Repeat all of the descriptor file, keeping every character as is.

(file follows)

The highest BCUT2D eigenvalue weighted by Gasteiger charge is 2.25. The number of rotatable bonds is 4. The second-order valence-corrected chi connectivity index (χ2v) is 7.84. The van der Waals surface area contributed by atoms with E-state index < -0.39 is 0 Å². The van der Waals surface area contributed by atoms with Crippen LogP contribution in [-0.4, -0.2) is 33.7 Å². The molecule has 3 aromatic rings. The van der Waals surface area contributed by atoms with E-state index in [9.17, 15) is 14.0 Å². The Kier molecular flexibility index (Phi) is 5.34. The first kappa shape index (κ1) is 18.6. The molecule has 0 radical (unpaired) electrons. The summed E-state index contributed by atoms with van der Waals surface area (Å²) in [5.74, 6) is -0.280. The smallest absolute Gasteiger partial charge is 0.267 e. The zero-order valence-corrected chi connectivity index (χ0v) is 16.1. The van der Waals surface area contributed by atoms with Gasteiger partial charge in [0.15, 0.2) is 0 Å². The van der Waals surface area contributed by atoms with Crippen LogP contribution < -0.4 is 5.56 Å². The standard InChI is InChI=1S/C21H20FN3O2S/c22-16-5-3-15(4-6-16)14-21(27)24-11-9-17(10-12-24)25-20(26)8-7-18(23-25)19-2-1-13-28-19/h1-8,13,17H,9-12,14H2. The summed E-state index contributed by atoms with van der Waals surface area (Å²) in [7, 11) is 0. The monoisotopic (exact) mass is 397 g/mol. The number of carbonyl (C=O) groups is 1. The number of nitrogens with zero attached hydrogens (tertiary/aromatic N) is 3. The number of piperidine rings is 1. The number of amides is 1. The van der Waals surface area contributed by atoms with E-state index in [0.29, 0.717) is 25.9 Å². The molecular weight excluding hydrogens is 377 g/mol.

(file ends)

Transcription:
The highest BCUT2D eigenvalue weighted by Gasteiger charge is 2.25. The number of rotatable bonds is 4. The second-order valence-corrected chi connectivity index (χ2v) is 7.84. The van der Waals surface area contributed by atoms with E-state index < -0.39 is 0 Å². The van der Waals surface area contributed by atoms with Crippen LogP contribution in [-0.4, -0.2) is 33.7 Å². The molecule has 3 aromatic rings. The van der Waals surface area contributed by atoms with E-state index in [9.17, 15) is 14.0 Å². The Kier molecular flexibility index (Phi) is 5.34. The first kappa shape index (κ1) is 18.6. The molecule has 0 radical (unpaired) electrons. The summed E-state index contributed by atoms with van der Waals surface area (Å²) in [5.74, 6) is -0.280. The smallest absolute Gasteiger partial charge is 0.267 e. The zero-order valence-corrected chi connectivity index (χ0v) is 16.1. The van der Waals surface area contributed by atoms with Gasteiger partial charge in [0.15, 0.2) is 0 Å². The van der Waals surface area contributed by atoms with Crippen LogP contribution < -0.4 is 5.56 Å². The standard InChI is InChI=1S/C21H20FN3O2S/c22-16-5-3-15(4-6-16)14-21(27)24-11-9-17(10-12-24)25-20(26)8-7-18(23-25)19-2-1-13-28-19/h1-8,13,17H,9-12,14H2. The summed E-state index contributed by atoms with van der Waals surface area (Å²) in [7, 11) is 0. The monoisotopic (exact) mass is 397 g/mol. The number of carbonyl (C=O) groups is 1. The number of nitrogens with zero attached hydrogens (tertiary/aromatic N) is 3. The number of piperidine rings is 1. The number of amides is 1. The van der Waals surface area contributed by atoms with E-state index in [0.29, 0.717) is 25.9 Å². The molecular weight excluding hydrogens is 377 g/mol.